The Federal Communications Commission yesterday moved to prevent cell phones and personal digital assistants (PDAs) from becoming the next major frontier for e-mail spam.
The agency issued rules requiring marketers to have explicit permission from wireless-device users before they can be sent any commercial e-mail. And it urged the industry to develop technologies to prevent spam from overwhelming wireless devices the way it has swamped computer messaging.
"By prohibiting all commercial messages to wireless phones and PDAs absent affirmative consent from the consumer, Americans can now use their wireless devices freely, without being bothered by unwanted and annoying messages," FCC Chairman Michael K. Powell said in a prepared statement.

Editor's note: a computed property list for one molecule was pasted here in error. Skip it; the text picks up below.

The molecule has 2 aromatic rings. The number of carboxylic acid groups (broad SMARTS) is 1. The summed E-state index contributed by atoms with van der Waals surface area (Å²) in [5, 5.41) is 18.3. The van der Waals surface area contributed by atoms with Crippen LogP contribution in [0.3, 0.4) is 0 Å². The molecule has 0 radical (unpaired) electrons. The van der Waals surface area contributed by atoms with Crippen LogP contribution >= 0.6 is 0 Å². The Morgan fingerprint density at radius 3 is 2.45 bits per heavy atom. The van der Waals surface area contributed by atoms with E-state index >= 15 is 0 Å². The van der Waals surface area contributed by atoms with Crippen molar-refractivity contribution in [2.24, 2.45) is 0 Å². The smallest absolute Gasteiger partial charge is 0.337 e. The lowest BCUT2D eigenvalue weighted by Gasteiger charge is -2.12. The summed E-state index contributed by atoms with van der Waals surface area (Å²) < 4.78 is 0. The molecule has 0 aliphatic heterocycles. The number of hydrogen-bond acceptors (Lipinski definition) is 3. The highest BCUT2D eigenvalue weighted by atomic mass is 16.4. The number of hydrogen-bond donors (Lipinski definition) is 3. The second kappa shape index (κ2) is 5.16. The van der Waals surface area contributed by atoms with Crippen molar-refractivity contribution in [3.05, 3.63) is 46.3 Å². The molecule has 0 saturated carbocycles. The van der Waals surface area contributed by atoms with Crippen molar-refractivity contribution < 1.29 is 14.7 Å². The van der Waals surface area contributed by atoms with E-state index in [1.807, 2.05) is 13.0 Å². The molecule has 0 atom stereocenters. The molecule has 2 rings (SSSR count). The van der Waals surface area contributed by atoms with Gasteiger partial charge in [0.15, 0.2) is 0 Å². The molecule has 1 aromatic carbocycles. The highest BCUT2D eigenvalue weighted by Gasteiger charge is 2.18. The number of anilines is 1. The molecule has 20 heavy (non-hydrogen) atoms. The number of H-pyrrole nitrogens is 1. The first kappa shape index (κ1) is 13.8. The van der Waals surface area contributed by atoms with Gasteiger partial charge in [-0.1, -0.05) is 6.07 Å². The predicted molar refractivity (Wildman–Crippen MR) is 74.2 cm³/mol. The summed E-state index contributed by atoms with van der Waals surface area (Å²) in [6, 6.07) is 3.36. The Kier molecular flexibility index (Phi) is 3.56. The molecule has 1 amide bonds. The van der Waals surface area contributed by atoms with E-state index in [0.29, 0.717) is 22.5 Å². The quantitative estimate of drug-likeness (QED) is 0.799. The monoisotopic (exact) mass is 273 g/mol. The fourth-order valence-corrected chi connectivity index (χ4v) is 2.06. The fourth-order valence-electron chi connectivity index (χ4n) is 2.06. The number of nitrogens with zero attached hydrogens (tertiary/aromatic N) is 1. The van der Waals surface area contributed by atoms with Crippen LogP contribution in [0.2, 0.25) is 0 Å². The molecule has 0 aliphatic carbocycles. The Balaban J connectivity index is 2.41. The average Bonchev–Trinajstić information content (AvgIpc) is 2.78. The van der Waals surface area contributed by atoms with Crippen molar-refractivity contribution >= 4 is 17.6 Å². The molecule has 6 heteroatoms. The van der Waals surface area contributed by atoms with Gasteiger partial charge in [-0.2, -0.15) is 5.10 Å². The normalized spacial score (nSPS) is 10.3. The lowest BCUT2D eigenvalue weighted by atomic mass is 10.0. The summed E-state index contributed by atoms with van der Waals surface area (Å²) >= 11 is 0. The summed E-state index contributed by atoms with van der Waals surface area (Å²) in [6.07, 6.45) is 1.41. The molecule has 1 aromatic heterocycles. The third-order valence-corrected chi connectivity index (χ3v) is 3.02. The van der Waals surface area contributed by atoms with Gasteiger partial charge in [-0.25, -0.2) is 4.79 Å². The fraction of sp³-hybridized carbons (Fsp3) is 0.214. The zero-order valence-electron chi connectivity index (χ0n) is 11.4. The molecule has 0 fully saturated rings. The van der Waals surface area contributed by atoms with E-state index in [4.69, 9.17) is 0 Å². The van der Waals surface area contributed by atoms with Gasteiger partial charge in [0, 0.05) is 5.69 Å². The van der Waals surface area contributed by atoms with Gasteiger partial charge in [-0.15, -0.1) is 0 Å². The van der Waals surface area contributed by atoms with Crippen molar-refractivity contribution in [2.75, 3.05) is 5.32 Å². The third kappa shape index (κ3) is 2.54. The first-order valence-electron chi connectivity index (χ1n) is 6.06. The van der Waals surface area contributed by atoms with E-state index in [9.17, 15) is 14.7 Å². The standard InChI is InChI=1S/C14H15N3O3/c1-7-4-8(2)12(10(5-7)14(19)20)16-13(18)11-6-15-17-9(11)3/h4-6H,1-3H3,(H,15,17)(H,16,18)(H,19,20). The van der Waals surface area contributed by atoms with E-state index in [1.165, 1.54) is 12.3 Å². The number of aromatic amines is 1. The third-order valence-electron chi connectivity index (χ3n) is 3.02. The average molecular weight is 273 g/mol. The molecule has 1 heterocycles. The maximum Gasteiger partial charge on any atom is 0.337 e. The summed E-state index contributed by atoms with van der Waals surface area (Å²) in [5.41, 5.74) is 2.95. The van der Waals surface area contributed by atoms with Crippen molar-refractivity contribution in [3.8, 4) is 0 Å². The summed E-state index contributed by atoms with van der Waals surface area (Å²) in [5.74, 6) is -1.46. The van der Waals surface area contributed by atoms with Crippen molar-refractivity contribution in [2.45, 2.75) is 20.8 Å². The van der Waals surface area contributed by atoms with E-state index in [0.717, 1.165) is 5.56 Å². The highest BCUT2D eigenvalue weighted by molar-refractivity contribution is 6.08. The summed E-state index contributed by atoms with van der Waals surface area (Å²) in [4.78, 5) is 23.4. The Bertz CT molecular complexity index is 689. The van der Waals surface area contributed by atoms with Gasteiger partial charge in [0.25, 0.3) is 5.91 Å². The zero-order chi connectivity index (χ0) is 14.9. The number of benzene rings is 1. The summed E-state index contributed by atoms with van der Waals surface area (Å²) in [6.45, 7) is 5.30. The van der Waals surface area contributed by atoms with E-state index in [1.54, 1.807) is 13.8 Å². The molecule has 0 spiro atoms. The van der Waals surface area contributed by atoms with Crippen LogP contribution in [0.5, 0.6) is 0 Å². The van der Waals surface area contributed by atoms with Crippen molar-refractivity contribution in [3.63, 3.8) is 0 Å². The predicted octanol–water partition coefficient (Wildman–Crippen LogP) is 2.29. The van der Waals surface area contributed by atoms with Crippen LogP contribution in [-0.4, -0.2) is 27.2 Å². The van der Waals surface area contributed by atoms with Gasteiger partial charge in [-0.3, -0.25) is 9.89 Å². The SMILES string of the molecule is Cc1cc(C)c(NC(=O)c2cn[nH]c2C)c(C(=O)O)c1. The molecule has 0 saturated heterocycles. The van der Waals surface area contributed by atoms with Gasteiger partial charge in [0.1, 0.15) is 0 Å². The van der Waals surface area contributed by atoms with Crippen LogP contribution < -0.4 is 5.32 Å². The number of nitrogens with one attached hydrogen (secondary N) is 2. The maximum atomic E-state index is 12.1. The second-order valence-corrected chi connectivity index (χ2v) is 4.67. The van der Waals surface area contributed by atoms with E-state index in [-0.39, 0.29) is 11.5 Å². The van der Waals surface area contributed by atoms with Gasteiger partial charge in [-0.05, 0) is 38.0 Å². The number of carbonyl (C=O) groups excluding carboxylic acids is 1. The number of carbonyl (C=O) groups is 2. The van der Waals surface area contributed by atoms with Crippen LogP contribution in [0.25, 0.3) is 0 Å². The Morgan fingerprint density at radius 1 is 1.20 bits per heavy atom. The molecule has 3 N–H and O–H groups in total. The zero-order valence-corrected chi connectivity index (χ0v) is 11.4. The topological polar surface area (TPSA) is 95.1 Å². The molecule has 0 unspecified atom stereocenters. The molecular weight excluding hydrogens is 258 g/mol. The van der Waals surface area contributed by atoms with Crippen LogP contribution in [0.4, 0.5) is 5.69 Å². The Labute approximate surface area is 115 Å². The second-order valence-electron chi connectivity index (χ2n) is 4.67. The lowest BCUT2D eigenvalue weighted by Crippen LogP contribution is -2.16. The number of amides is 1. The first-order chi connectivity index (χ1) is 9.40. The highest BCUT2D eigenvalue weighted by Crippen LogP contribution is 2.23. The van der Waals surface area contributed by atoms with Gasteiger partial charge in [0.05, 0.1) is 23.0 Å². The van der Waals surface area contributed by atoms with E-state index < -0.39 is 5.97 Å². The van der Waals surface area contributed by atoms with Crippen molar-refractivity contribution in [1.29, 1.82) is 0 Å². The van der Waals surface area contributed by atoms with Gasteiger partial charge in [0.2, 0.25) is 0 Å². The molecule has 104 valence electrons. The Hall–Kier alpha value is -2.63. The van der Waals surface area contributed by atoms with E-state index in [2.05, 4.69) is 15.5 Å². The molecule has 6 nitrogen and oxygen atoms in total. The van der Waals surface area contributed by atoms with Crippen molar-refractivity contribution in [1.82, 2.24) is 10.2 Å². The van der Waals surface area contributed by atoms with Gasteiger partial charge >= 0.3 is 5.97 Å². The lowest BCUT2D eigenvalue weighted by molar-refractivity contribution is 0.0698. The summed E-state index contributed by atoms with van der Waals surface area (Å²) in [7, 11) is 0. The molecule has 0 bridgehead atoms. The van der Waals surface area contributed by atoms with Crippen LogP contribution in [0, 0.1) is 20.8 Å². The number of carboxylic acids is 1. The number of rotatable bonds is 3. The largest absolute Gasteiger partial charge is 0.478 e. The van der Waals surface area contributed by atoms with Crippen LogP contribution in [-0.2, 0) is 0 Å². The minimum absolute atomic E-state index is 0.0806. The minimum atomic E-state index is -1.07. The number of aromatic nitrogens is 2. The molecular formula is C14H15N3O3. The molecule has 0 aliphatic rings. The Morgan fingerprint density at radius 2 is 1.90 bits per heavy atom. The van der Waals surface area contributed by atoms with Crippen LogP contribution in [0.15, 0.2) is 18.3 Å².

The rule covers a rapidly expanding array of Web-based e-mail services offered by wireless providers that enable customers to send and read messages via their phones or PDAs.
But it does not apply to services that simply forward existing computer e-mail messages to a wireless device or allow the wireless device to connect to a computer-based mail account so that e-mail can be read.
Another type of communication, phone-to-phone text messaging, is not covered by the rule issued yesterday, but the FCC said such messages generated automatically by a computer would run afoul of other laws.
The rule stands in contrast to the national anti-spam law passed by Congress last year, which allows marketers to send unsolicited e-mail until they are asked by consumers to stop.
To help marketers avoid mistakenly sending e-mail to wireless-system users, carriers will make available the family of Internet addresses they use on their systems, known as domains. Individual addresses will not be collected.